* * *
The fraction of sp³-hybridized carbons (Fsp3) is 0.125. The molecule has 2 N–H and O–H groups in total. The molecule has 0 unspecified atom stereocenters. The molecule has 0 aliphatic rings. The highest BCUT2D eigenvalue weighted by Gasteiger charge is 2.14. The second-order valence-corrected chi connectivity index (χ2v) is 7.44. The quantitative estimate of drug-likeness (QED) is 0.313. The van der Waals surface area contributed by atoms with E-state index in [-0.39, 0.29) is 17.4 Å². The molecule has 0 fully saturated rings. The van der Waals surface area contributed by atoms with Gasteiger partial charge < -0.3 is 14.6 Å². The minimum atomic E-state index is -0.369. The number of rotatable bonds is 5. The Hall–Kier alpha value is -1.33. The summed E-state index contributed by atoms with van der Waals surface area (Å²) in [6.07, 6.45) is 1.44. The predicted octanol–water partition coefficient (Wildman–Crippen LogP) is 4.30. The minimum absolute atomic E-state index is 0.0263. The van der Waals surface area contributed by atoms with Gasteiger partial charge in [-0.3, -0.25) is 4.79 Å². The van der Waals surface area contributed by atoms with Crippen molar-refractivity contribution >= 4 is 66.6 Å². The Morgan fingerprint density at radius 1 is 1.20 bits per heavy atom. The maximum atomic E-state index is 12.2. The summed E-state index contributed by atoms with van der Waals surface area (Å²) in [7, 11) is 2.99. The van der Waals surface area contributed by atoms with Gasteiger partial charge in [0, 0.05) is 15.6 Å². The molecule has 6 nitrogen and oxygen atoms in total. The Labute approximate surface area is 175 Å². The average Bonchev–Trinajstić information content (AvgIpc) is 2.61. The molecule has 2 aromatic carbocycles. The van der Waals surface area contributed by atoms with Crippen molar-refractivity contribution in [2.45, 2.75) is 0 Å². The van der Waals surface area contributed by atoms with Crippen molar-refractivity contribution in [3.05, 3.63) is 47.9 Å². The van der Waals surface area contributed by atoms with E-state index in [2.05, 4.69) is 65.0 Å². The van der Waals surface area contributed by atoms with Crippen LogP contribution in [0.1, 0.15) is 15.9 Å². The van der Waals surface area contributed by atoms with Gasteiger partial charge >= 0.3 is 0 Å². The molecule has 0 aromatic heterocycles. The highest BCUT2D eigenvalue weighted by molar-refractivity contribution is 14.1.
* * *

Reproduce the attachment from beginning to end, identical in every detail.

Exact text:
The fraction of sp³-hybridized carbons (Fsp3) is 0.125. The molecule has 2 N–H and O–H groups in total. The molecule has 0 unspecified atom stereocenters. The molecule has 0 aliphatic rings. The highest BCUT2D eigenvalue weighted by Gasteiger charge is 2.14. The second-order valence-corrected chi connectivity index (χ2v) is 7.44. The quantitative estimate of drug-likeness (QED) is 0.313. The van der Waals surface area contributed by atoms with E-state index in [-0.39, 0.29) is 17.4 Å². The molecule has 0 fully saturated rings. The van der Waals surface area contributed by atoms with Gasteiger partial charge < -0.3 is 14.6 Å². The minimum atomic E-state index is -0.369. The number of rotatable bonds is 5. The Hall–Kier alpha value is -1.33. The summed E-state index contributed by atoms with van der Waals surface area (Å²) in [6.07, 6.45) is 1.44. The predicted octanol–water partition coefficient (Wildman–Crippen LogP) is 4.30. The minimum absolute atomic E-state index is 0.0263. The van der Waals surface area contributed by atoms with Gasteiger partial charge in [-0.3, -0.25) is 4.79 Å². The van der Waals surface area contributed by atoms with Crippen molar-refractivity contribution >= 4 is 66.6 Å². The Morgan fingerprint density at radius 1 is 1.20 bits per heavy atom. The maximum atomic E-state index is 12.2. The summed E-state index contributed by atoms with van der Waals surface area (Å²) in [7, 11) is 2.99. The van der Waals surface area contributed by atoms with Gasteiger partial charge in [0, 0.05) is 15.6 Å². The molecule has 6 nitrogen and oxygen atoms in total. The Labute approximate surface area is 175 Å². The average Bonchev–Trinajstić information content (AvgIpc) is 2.61. The molecule has 2 aromatic carbocycles. The van der Waals surface area contributed by atoms with Crippen molar-refractivity contribution in [2.45, 2.75) is 0 Å². The van der Waals surface area contributed by atoms with Crippen molar-refractivity contribution in [3.05, 3.63) is 47.9 Å². The van der Waals surface area contributed by atoms with E-state index in [2.05, 4.69) is 65.0 Å². The van der Waals surface area contributed by atoms with Crippen LogP contribution in [0.1, 0.15) is 15.9 Å². The van der Waals surface area contributed by atoms with Gasteiger partial charge >= 0.3 is 0 Å². The molecule has 0 aromatic heterocycles. The highest BCUT2D eigenvalue weighted by molar-refractivity contribution is 14.1.